A Case for Achromatic Tweets

I want to address a question that has been asked a few times.

Birthdate announcements have become an important feature on my Twitter account. Almost every day I post a composite image of a graphic designer (or related field; photographer, printer, type designer, Illustrator, artist, etc.) and some examples of their work. The images I post are black and white. People have asked why I don’t “honor” the work by presenting the images in color, or contend that my are images are a disservice to these professionals.

This is an ethical issue for me. My first concern is that I do not co-opt the work of people I admire. My Twitter feed would undoubtedly be more engaging and interesting if I took advantage of full-color images. I may well have more followers and engagement, but the point of the birthdays is to provide a curated history of sorts through these practitioners. The images are a snapshot meant to pique interest and personalize an individual’s work, not as a means of my self-promotion. (This is how I wish to maintain this account and remain consistent with its intent and is no way an indictment or critique of any other social media accounts) A standardized presentation also provides a level of equivalence among work that often varies in style, skill, content and recognition.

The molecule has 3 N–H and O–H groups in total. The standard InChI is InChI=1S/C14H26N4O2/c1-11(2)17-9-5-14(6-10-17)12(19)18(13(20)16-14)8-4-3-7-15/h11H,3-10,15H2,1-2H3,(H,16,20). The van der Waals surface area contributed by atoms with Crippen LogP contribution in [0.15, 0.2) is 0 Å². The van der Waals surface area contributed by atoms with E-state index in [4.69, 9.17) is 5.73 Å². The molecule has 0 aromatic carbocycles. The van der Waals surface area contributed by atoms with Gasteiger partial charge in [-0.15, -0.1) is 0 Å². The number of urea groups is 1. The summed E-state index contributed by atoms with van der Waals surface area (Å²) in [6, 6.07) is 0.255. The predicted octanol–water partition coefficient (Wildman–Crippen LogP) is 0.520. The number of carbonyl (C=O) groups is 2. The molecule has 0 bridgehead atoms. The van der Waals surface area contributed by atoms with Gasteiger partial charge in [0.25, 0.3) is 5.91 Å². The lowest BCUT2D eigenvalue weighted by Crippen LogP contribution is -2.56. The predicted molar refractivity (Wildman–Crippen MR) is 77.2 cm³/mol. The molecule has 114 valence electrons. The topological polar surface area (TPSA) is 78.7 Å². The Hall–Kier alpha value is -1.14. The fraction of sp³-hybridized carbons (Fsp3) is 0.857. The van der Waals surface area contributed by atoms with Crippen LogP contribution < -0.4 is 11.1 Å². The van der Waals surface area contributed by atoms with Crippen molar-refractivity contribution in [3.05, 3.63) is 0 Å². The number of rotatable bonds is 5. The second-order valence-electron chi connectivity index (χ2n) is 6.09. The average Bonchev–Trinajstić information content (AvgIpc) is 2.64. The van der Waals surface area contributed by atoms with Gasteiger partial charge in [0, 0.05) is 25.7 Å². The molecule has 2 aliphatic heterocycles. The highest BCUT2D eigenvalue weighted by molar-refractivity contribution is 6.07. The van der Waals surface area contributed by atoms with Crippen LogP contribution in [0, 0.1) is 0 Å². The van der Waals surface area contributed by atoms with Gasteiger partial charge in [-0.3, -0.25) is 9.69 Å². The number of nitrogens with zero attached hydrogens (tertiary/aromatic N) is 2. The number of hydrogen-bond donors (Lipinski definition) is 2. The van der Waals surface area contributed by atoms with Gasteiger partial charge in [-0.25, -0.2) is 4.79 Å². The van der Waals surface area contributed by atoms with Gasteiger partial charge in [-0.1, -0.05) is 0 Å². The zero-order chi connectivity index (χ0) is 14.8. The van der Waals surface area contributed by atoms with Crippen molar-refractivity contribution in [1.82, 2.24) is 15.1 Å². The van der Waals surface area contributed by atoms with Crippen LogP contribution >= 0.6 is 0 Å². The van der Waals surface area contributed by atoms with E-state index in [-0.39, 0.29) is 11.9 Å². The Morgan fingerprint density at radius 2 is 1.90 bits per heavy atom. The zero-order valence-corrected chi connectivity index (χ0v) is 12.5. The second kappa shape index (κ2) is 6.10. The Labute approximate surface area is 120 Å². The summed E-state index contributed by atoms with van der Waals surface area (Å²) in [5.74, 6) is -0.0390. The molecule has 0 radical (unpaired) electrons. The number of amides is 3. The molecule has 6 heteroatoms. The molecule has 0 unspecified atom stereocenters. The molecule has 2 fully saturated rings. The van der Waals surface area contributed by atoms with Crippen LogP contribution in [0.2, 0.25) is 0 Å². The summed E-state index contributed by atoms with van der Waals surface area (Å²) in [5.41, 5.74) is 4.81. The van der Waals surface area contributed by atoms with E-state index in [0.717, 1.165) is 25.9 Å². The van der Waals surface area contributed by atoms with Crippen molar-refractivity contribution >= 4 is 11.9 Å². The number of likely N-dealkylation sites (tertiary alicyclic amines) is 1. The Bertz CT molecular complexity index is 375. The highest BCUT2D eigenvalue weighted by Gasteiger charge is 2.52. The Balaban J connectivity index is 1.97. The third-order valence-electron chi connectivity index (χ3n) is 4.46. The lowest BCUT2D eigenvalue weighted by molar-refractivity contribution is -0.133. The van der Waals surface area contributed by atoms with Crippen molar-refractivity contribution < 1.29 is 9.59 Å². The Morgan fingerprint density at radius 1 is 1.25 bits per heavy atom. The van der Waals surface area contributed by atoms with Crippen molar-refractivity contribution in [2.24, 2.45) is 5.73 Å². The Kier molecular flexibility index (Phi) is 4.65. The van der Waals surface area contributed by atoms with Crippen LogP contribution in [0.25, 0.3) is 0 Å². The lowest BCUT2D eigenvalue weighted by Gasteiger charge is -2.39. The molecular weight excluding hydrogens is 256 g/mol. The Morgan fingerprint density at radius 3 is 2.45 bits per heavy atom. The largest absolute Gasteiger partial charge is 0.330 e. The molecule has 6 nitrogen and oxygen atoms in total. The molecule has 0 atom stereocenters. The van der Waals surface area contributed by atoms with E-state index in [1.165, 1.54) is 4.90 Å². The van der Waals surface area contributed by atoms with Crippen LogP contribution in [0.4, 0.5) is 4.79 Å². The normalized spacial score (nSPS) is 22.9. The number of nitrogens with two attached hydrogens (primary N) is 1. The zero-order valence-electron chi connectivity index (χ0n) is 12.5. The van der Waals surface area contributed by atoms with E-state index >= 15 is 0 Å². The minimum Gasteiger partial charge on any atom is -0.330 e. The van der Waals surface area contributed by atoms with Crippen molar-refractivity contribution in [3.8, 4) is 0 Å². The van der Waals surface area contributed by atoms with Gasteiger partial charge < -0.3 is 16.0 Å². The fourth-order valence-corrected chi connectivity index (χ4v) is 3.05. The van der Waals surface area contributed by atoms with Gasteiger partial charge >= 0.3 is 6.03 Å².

My second concern is related to copyright. I believe that using images in this educational context falls squarely with fair use. That said I do want my twitter feed to be an easily accessed repository of graphic design related images. To that end, the images I use are combined with other images, lower resolution than I found them and uploaded in black and white.

My intention is to remember and honor these people without harming them or taking advantage. Black and white is my current working solution to balance those disperate goals. Perhaps I don’t have the correct balance. If you have another solution, I would love to hear.